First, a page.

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Anxiety In Children !!

By on Aug 26, 2015 in Featured | 0 comments

“While the overused phrase, “children are resilient” is somewhat accurate, it isn’t true in the way we think. They are resilient because they have access to defense mechanisms, but those mechanisms can become debilitating if they continue in to adulthood…” – Elisabeth Corey....

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Care for self -1

By on Aug 13, 2015 in Parenting Cards | 0 comments

Being a parent is for life.  Being a parent can be stressful. Being a parent can be very satisfying. Parents have to care for themselves too.  No matter what your past, you can become the parent you want to be.  You can be imperfect and still be a good parent.  Every parent needs someone to talk...

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How To Motivate Your Child !!!

By on Jul 11, 2015 in Blog | 3 comments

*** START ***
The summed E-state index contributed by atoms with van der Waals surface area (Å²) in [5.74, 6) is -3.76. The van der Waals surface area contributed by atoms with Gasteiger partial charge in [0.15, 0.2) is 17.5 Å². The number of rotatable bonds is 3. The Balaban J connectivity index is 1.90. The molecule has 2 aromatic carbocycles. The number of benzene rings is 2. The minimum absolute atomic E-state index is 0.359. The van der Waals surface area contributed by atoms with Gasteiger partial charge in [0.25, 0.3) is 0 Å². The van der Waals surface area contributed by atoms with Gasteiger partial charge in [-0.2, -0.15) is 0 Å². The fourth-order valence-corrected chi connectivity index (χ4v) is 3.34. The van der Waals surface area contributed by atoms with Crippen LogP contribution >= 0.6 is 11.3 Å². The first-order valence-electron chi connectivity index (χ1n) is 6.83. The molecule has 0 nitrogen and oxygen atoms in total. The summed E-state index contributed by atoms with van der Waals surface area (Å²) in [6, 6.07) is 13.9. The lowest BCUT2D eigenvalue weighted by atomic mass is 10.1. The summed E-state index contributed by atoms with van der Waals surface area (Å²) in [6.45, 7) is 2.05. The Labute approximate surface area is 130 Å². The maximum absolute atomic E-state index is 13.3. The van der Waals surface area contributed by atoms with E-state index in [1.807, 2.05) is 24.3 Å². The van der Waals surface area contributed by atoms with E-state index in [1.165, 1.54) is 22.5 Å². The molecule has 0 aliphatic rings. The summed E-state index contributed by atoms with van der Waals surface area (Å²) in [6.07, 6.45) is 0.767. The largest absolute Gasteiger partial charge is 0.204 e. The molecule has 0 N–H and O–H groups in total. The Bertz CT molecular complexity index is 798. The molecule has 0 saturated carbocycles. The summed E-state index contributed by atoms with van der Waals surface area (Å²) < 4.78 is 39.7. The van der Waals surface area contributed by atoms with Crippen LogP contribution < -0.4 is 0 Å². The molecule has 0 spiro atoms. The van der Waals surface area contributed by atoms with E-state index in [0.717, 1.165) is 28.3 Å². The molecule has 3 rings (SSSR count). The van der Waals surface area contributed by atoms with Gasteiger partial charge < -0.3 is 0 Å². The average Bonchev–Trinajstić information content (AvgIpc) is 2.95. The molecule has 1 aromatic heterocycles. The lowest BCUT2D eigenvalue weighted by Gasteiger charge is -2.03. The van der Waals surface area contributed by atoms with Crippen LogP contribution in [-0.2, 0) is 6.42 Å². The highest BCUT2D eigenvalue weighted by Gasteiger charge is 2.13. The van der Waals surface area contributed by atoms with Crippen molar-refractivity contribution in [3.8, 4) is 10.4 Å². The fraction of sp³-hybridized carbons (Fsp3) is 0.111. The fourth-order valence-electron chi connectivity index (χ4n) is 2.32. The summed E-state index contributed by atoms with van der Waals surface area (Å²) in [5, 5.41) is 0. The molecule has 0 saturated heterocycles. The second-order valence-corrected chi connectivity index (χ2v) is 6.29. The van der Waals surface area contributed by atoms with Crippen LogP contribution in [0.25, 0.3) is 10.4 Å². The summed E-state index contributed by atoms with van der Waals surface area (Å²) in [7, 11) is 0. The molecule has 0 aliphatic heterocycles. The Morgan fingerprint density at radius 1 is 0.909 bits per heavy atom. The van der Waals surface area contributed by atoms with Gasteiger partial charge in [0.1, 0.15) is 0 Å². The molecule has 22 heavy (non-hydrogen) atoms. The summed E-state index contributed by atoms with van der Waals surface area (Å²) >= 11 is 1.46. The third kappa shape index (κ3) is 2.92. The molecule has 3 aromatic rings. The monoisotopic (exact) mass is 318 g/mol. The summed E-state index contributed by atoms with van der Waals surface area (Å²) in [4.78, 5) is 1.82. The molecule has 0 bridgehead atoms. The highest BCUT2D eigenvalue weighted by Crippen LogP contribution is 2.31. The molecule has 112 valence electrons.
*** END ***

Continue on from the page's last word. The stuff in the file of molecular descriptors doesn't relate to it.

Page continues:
Why is it so hard to motivate kids? As parents, we often have a funny, inaccurate belief that our children won’t care unless we twist their arms. But the simple truth is that your attempts to motivate your child are probably working against you. You can’t make your child care just because you do—in fact, you might actually get in the way of their motivation. What’s worse, the push-pull of trying to motivate your child usually turns into a power struggle. There’s something wrong with the picture if you care more about your child’s grades than he does. If you’ve been getting in your child’s “box” and trying to make him care because you do, it’s important to stop and ask yourself this question, “What’s my child’s responsibility here? What’s mine?” If your child isn’t getting his work done, your job as a parent is to hold him accountable and teach him how the real world works. In the real world, if you don’t finish your work, you won’t get paid. Give consequences to show your child what the result of his poor choices are, but don’t confuse the reason for doing this with thinking you’ll make him care about his math homework simply because you care about it. Consequences aren’t there to create motivation; you give them because you’re doing your job as a parent. The bottom line is that you can’t motivate another person to care. Your role, rather, is to inspire and influence. As parents, we often feel responsible for our child’s outcome in life, but understand that this is never the case—ultimately, your child is responsible for his own choices. But because we think our kids’ success depends on us, we step into a place where we don’t belong. We’re taught that we need to somehow control our kids, so we often jump in their box without a second thought. We think we’re supposed to motivate our children to want certain things in life, but that only causes them to function in reaction to you. Your child might comply to get you off his back or even to please you, but that doesn’t help him get self-motivated. Again, you definitely want to inspire and influence...